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Aggressive central bank easing threatens currency wars

THE FINANCIAL MARKETS remain mostly optimistic, driven by confidence that the global outlook is improving and the central banks will persevere with aggressive monetary policies. Worries over the mediocre economic fundamentals are being shrugged off, once big disasters – e.g. euro break-up, US fiscal cliff or Chinese hard landing – are no longer imminent.

In spite of occasional corrections, recent gains in share prices remain largely intact. The S&P 500 Index rose above its pre-crisis 2007 level. Other equity markets also reached five-year highs. Setbacks are seen as justification for even bigger injections of central bank cash. The belief that boosting growth rather than containing inflation is now the overriding policy priority and will underpin market optimism for some time. But risks are rising. In the longer term, ballooning central bank balance sheets will heighten dangers of bubbles, financial distortions and inflation. A more immediate threat could be the outbreak of global currency and trade hostilities.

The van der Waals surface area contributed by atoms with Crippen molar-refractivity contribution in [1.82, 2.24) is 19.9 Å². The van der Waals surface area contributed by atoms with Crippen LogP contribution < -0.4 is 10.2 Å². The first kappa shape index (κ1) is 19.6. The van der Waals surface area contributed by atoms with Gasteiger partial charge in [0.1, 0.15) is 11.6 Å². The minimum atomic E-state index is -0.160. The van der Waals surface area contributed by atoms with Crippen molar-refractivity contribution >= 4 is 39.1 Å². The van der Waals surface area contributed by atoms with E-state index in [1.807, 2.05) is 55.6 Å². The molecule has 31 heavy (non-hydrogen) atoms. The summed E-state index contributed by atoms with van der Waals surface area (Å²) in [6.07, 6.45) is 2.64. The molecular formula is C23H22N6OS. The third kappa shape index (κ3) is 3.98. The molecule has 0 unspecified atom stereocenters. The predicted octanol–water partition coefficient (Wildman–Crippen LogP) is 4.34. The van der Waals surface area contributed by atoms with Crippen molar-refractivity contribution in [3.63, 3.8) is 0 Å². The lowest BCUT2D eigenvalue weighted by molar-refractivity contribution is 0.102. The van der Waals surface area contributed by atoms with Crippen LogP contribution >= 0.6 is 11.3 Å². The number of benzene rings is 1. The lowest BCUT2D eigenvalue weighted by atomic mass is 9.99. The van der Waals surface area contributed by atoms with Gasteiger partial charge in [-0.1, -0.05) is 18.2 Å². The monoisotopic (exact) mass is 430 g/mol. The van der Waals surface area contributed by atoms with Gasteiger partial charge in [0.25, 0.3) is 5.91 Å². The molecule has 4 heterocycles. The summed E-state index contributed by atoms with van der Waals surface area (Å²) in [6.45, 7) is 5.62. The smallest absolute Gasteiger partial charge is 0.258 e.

For many investors, the critical question is whether, in response to better economic conditions, 2013 will see a major “rotation” of portfolios from fixed-rate bonds to equities. Expectations of such a shift have been fuelled by the fact that government bond yields have risen markedly in recent months, and bond prices have correspondingly fallen. The yield on 10-year US treasuries, having fallen below 1.4% in July 2012, has risen recently above 2%. But, though the mood has changed, bond yields are still very low by the standards of recent decades. It is too early to conclude that the long bull market in bonds, which is some 30 years old in the US, has come to an end. If inflation is set to rise, bond yields will climb further and bondholders will incur big losses. But this is unlikely to happen as long as the central banks continue to create new money by purchasing massive quantities of bonds.